“Want to know why I’ll miss Alberto most of all in the ever-growing attrition list of this year’s Tour de France? Forget the doping talk for a moment and humor me; we all know that everyone at the Grand Tour level is not without suspicion. Let’s just talk about cycling, with skepticism and disbelief suspended. The guy is pure class and grace, on and off the bike. Even when Lance Armstrong and Johan Bruyneel did their best to work against his undeniable ascendancy in the 2009 Tour, he rode to victory in a manner both touching and awe-inspiring. He’s been a stylish and dogged competitor, having won all three Grand Tours at one point in his career; he’s yet to write a kiss-and-tell-all “memoir” uncomplimentary to his colleagues and the sport; he doesn’t have a strident significant other shrilly tweeting ad nauseam, just the love of his life whom he’s known since he was 17; and he doesn’t milk the sympathy card that was the brain aneurysm that nearly ended his career and his life.
Alberto Contador, your exit from the race has made La Grande Boucle that much less thrilling for me. Cumplidos en su desempeño valiente hoy.”
I was always divided about Contador. I don’t want to get too much into the past and doping offences (that’s for a much bigger post) but indeed I felt that this year’s Tour suffered a lot from the big names that withdrew so early. Of course we can always write about ‘what-ifs’, but at the end of the day I was kinda ‘meh’ towards the final stages. Seeing Contador recover so quickly to where he left off in July to perform so well at the Vuelta is good to see. Certain naysayers will chime in with the fact he’s back to form so quickly raises eyebrows and was obviously a tactical ploy by the team to double-bluff the severity of the injury. Fact is, a broken tibia is a broken tibia. So it’s one part deja-vu and one part a great shame we lose Quintana from the Vuelta. I’ll probably do a big old season recap for 2014 soon, but part of me thinks the best racing happened so early on in the season. Feels like 2014 has flown by in the blink of an eye.
Rapha’s fifth installment of Hell of the North is on April 13th. Run as an homage to the Spring classic that is Paris-Roubaix, the Hell of the North takes in 100 kilometers of rough roads to the north of London. Past editions have seen some 20 odd gravé sectors, which mean I’m reluctant to take my Bosberg out. The clearances for the tyres are pretty minimal and occasionally bits of gravel and small stones end up rubbing the brake bridges. Time to dust off the old CAADX, which saw very little use last cross season. Think I’ll shod my H Plus Sons with some 28mm Continentals.
Entry is free. Well I say is, spaces are very limited and this year’s edition was full in record time. The ride sets off at roughly 10:00AM with a midway feed stop before returning to a pub in Barnet for a screening of the real deal, Paris-Roubaix, with Belgian frites and beer to wash it down. I can’t wait.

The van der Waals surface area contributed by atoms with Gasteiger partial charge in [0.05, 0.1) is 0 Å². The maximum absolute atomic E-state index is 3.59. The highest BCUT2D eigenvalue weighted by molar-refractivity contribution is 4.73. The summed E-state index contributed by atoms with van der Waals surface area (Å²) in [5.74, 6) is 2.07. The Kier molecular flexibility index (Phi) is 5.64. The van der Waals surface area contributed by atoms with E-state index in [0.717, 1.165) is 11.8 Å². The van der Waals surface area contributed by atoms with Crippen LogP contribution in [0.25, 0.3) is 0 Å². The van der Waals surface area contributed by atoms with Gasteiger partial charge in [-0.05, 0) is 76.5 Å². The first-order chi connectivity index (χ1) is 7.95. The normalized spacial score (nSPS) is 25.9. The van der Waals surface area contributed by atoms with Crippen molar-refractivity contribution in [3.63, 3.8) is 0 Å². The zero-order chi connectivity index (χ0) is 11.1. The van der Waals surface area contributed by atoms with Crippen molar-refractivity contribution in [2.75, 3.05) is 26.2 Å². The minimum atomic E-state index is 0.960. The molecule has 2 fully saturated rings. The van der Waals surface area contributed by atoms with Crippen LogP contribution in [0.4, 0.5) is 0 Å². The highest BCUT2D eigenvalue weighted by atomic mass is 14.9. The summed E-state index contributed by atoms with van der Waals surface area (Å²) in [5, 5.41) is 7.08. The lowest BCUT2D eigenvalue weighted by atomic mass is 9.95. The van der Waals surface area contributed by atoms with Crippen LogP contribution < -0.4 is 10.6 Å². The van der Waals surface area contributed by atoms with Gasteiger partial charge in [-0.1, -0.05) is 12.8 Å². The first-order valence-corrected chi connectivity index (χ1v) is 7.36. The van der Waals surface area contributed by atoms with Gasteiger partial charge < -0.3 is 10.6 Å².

I’m always on the lookout for a little n+1. Where n is the current number of bikes in the stable. Recently I’ve grown slightly despondent with the “latest and greatest”. Sure carbon is an awesome material and compact geometries are stiffer and more comfortable, but there’s something about a traditional top tube and the straight butted tubes that adorn older frames. The Bianchi below may not be to everyone’s cup of tea, but in my eyes I’d rock that everyday of the week (and weekend).
Okay, maybe I’d have to change a couple of things, but apart from the saddle and stem angle that almost looks like a work of art. I’ll even look the other way on the horrible Liquigas, celeste colour clashing. Something which I can’t do in the current pro-peloton with Belkin. Which kindly brings me onto my next point, I currently ride a rather lovely Ritte Bosberg, if I’m changing the material and geo why not mix-up the paint too? Or should I say the lack of paint? The Firefly tumblr is some bike-porn of the highest order. Gorgeous picture after picture of precise welds and brushed titanium. However, confession time: I’ve never ridden a titanium frame. I briefly flirted with the idea of a Litespeed 4 years ago, even going so far as to order and fit a Xicon, alas I didn’t take the plunge. A bit of a shame really as I’ve since been through 2 carbon frames from a manufacturer that will remain nameless, but that’s a story for another time.
Now late night dreaming of the n+1 and it’s ideal specifications. Hours spent deliberating over bottom bracket standards. Hollowtech II still rules the longevity and serviceability stakes, however there is a Cannondale SISL chainset gathering dust under my bed. Gruppos and finishing kits are carefully agonised over too. Do you make the jump to 11 speed? Or do those multiple cassettes still come out when you’ve got your climbing legs on? Dura-ace 9000 is an amazing piece of kit from an engineering perspective, I currently run a 9000 chainset and brakes on my Bosberg. I’ve always been a Shimano person myself, I never particularly enjoyed SRAM or Campagnolo, but hey, if I’m going to be changing so much of the bike already, what’s the gruppo in the scheme of things, right?
All these thoughts actually bring me to the irony of the situation. If I really want another bike in the house I’d have to free up space and also some cold hard cash to make the dream come true. Do I dare? I mean nobody writes about n-1…